The Drill Hall was commissioned and built in 1895 on land given specifically for that purpose by J G G Radford, a solicitor and prominent citizen of Sidmouth.
It was first used by the Devon Volunteer Rifles from the time of opening until the Second World War. The name changed from the 3rd to the 4th Battalion at a date I have not found yet.
During the First World War it was used as an Army resource for the despatching and return of troops. Many injured men received treatment in Sidmouth’s Bath establishments.
In the Second World War almost all south coast towns were utilised during operation Overlord; Sidmouth and its Drill Hall were no exception. Full details can be found in Sidmouth The War Years.
After the Second World War it passed into the possession of the Territorial Army and from them to the Cadet Force. Then East Devon District Council obtained ownership by providing replacement facilities for the Cadets at Stowford. The EDDC aim was to demolish the hall in preparation for proposed regeneration of the Eastern Town; which would happen at some unidentified time in the future.
There is no question that EDDC owns the Drill Hall and the land it stands on even though the building was paid for by subscribers and donors from the town.
This subscription money was raised at a time of great fear of invasion. Emperor Napoleon was provoking wars on the continent and the government was concerned we could be next. It became a patriotic duty to raise Volunteer forces and to provide for their requirements. Despite this national need, the Drill Hall was not intended just to provide a place for the Volunteer force to train.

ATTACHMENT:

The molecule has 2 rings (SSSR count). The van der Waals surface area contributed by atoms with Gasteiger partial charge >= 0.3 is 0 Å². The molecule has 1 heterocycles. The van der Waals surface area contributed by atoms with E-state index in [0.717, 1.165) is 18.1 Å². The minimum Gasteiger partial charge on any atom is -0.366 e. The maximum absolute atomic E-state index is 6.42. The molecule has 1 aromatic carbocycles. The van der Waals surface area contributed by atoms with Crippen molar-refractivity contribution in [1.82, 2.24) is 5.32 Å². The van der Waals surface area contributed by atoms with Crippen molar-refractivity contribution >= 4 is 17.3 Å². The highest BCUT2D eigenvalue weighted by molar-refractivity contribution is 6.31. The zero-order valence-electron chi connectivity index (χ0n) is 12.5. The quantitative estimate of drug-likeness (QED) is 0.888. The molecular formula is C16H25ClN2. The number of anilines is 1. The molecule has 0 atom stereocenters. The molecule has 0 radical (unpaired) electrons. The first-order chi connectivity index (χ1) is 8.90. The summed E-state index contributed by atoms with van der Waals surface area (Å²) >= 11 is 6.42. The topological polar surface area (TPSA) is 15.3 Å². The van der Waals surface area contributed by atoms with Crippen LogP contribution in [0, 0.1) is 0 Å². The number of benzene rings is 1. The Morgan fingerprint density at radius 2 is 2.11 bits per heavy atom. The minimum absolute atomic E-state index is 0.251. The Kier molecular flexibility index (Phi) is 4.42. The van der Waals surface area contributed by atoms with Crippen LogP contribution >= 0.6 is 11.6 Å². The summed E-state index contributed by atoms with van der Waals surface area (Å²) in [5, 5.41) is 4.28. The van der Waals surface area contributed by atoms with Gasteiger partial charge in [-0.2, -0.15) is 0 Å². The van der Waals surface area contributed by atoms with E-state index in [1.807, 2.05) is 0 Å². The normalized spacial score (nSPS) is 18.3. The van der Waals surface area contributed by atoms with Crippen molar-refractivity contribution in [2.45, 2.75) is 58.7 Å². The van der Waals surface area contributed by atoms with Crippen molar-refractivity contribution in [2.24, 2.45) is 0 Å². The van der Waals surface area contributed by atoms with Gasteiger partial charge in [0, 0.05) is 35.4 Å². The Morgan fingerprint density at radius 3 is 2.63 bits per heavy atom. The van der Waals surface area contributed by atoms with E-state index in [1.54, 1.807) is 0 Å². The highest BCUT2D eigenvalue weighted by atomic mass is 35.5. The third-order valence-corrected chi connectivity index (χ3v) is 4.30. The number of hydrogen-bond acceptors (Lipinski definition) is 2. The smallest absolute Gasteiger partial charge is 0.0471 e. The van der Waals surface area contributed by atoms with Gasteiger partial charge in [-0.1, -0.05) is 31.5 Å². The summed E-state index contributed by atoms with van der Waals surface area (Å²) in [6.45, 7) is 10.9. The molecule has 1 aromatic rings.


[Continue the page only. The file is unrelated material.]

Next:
It was also intended that the Drill Hall should raise the standard of the Eastern Town and attract residents and visitors to that part. This is why the hall was created with a long balcony with full height, double, glazed, doors opening onto it. The view and the refreshing air were seen as a great advantage for social gatherings. It was an added expense which, obviously, was not something which was needed to help soldiers with their drill.
Given that the Drill Hall was supposed to be a resource for the town as a whole, in the same way as the gift of Ham field for a pleasure and recreation ground was, I believe that EDDC has a moral duty to consider retaining the building for the benefit of the town. This website attempts to explain all the reasons why the building is of historical importance to Sidmouth.